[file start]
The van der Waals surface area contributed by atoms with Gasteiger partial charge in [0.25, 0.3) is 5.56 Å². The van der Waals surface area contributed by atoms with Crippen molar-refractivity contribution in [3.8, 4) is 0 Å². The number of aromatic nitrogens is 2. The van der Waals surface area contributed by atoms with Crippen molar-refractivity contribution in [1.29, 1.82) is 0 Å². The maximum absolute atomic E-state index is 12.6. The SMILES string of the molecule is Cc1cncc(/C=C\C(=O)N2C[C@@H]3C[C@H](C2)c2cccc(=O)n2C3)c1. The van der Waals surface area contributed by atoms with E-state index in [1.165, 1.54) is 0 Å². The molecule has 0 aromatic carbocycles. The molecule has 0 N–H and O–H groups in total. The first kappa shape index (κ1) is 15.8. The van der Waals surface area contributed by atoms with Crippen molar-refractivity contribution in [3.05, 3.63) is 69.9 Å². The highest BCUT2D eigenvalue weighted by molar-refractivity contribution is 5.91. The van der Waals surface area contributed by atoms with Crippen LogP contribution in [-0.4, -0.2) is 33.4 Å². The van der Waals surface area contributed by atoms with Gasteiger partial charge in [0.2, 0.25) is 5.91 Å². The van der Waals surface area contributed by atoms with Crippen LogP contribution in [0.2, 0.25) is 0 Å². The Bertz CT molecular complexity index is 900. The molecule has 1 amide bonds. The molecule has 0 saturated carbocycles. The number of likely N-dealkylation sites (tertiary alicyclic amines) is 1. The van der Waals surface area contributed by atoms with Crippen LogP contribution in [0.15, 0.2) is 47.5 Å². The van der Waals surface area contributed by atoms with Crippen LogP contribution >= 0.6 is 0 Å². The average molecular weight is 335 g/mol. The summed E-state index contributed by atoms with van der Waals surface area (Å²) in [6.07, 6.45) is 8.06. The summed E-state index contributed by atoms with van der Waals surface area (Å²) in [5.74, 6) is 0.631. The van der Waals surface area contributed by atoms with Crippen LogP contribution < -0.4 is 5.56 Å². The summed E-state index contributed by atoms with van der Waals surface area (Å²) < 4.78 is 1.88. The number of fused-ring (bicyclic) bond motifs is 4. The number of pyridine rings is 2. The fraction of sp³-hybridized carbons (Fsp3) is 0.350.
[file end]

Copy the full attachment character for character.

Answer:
The van der Waals surface area contributed by atoms with Gasteiger partial charge in [0.25, 0.3) is 5.56 Å². The van der Waals surface area contributed by atoms with Crippen molar-refractivity contribution in [3.8, 4) is 0 Å². The number of aromatic nitrogens is 2. The van der Waals surface area contributed by atoms with Crippen molar-refractivity contribution in [1.29, 1.82) is 0 Å². The maximum absolute atomic E-state index is 12.6. The SMILES string of the molecule is Cc1cncc(/C=C\C(=O)N2C[C@@H]3C[C@H](C2)c2cccc(=O)n2C3)c1. The van der Waals surface area contributed by atoms with E-state index in [1.165, 1.54) is 0 Å². The molecule has 0 aromatic carbocycles. The molecule has 0 N–H and O–H groups in total. The first kappa shape index (κ1) is 15.8. The van der Waals surface area contributed by atoms with Crippen molar-refractivity contribution in [3.05, 3.63) is 69.9 Å². The highest BCUT2D eigenvalue weighted by molar-refractivity contribution is 5.91. The van der Waals surface area contributed by atoms with Crippen LogP contribution in [-0.4, -0.2) is 33.4 Å². The van der Waals surface area contributed by atoms with Gasteiger partial charge in [0.2, 0.25) is 5.91 Å². The van der Waals surface area contributed by atoms with Crippen LogP contribution in [0.2, 0.25) is 0 Å². The Bertz CT molecular complexity index is 900. The molecule has 1 amide bonds. The molecule has 0 saturated carbocycles. The number of likely N-dealkylation sites (tertiary alicyclic amines) is 1. The van der Waals surface area contributed by atoms with Crippen LogP contribution in [0.15, 0.2) is 47.5 Å². The van der Waals surface area contributed by atoms with Crippen LogP contribution >= 0.6 is 0 Å². The average molecular weight is 335 g/mol. The summed E-state index contributed by atoms with van der Waals surface area (Å²) in [6.07, 6.45) is 8.06. The summed E-state index contributed by atoms with van der Waals surface area (Å²) in [5.74, 6) is 0.631. The van der Waals surface area contributed by atoms with Crippen LogP contribution < -0.4 is 5.56 Å². The summed E-state index contributed by atoms with van der Waals surface area (Å²) < 4.78 is 1.88. The number of fused-ring (bicyclic) bond motifs is 4. The number of pyridine rings is 2. The fraction of sp³-hybridized carbons (Fsp3) is 0.350.